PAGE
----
Cargo Transport in 2050
By 2050, the landscape of cargo transport will also be heavily affected by changes in the mobility sector. In all areas of the sector, significant advances of underlying technologies, applied processes and the way goods are transported in general will be inevitable and therefore propel the industry forward.
Pure battery powertrains will become even more efficient in terms of charging speed, distance per charge, and weight to power ratio, and thus more popular for the commercial vehicle sector. They will dominate within- and between-city transport, perhaps even over medium-distance transport, given the necessary lightweight batteries as well as extensive charging infrastructure. This shift in society will undoubtedly come hand in hand with the automobile industry, thus easing the transitions and widening the use cases for battery-powered vehicles. LNG will have overtaken Diesel for heavy duty CVs and long distance transport, once the technology has caught up with necessary safety levels for transporting and storing the LNG, as well as price stability. However, at this point in time, it is entirely possible that hydrogen fuel cell technology has progressed so much in terms of safety, price stability and cost efficiency that it is fully able to rival LNG. This entails widespread changes in production of engines capable of handling hydrogen fuel as well as well integrated infrastructure to support this shift in technologies. Thus, it is likely that on-the-road carbon emissions by CVs are greatly reduced through the use of hydrogen fuel cell and battery cell technologies in most CV use cases.
Since it is predicted that around 13% of intercity transportation in Europe will be fully autonomous, it can be said that by 2050 an exponential growth in fully autonomous CVs can be achieved due to greater experience and diminishing costs. At this point, autonomous driving technology might very well work within cities, however, because within-city transport is typically the delivery of goods, human drivers will still be needed to handle them and to also navigate more complex traffic/parking situations. Even if costs may still be high, TCO in general will be reduced because the greatest cost for CV fleets — labor — will also be greatly reduced as the necessity for drivers diminishes. Therefore, the typical transport journey of a good may look like a variation of the following situation: through electrical coupling (platooning), multiple driverless CV units are able to travel the majority of long distances together on highways, thus saving costs, increasing efficiency and creating more safety on the roads. Once a unit has reached its exit from the highway, it will uncouple from the rest of the platoon and continue towards the desired city, likely unmanned or unassisted. There, either a driver will board the CV unit (during a quick-charge break) for oversight or to take over complex situations, or the greater CV unit is unloaded into multiple smaller, light duty CV units and thus reduces the delivery time for each individual item in the load.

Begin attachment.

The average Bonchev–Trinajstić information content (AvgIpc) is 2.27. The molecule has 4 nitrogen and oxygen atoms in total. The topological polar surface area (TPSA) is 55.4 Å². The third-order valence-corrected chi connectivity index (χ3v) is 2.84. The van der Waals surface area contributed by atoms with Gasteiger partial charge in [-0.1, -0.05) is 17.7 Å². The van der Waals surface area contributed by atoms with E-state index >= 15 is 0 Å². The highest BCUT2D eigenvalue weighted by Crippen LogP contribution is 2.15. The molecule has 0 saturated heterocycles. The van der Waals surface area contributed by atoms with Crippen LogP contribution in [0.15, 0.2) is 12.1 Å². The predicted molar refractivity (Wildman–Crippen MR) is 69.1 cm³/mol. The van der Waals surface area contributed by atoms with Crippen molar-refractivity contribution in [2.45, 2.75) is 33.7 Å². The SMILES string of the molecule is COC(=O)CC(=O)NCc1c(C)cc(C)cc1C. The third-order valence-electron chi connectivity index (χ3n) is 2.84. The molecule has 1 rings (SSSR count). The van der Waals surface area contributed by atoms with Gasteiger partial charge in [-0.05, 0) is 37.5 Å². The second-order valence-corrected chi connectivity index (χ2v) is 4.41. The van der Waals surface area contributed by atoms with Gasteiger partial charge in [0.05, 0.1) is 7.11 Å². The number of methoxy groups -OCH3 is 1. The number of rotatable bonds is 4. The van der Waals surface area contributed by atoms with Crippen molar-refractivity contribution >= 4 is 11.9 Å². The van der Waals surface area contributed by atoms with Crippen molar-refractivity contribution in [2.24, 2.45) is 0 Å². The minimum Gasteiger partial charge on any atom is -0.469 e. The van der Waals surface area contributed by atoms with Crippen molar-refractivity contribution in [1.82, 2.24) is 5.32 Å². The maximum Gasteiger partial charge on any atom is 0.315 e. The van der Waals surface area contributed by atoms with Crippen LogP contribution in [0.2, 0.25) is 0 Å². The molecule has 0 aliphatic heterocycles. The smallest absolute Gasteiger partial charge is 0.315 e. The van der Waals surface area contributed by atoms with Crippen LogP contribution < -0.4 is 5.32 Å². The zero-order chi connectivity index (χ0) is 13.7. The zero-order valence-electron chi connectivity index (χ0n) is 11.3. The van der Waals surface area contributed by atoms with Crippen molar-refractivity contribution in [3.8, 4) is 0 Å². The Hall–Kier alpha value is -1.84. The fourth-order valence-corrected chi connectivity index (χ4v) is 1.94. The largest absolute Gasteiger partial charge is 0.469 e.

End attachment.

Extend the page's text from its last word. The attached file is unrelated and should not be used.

The European Union plans to double cargo rail traffic while establishing a fully functional multimodal Trans-European Transport Network (TEN-T). This network is supposed to enable sustainable, smart freight transportation at high speeds through the entire European Union.  The intensified inner-European efforts on developing the mobility of the future will have far-reaching consequences for the economic area: the member states will be even more closely connected than before, with common European laws and regulations defining the mobility industry of the future. 
Looking at aerial cargo transportation, by 2050, hardware of unmanned aerial vehicles (UAV) will make up approximately half of the entire civil UAV market, which is already estimated to have a global volume of 5.5 billion USD in 2019. Cargo drones might not only solve the problem of losing money by the minute due to congestion problems in inner-city traffic, but offer novel use cases as well: By 2050, intralogistics in factories are likely to be supported by the employment of drones, last and first mile delivery will be mainly provided by cargo UAVs and medical supplies can be quickly delivered to the required destination, like hospitals or pharmacies, without delay. 
As mentioned in the vision for 2030, there are already initiatives in place to have zero emission deep-sea vessels commercially available by 2030.  This effort is supported by other initiatives that estimate 2050 to be the point in time for having the whole shipping sector decarbonized by. On this long-term scale, especially hydrogen as an alternative, zero emission fuel is currently expected to yield significant improvements. By equipping new ships with cryogenic tanks to store the gas, this alternative to current fuels could be the future of cargo ships, tankers and other deep-sea vessels. 
And as the type of cargo to carry will change due to changed circumstances in sourcing, demand and production, ships could very well operate on different types of fuels carried on board.  Furthermore, although experts doubt autonomous and crewless vessels to be fully functional by 2050, partially manned autonomous vessels seem very likely.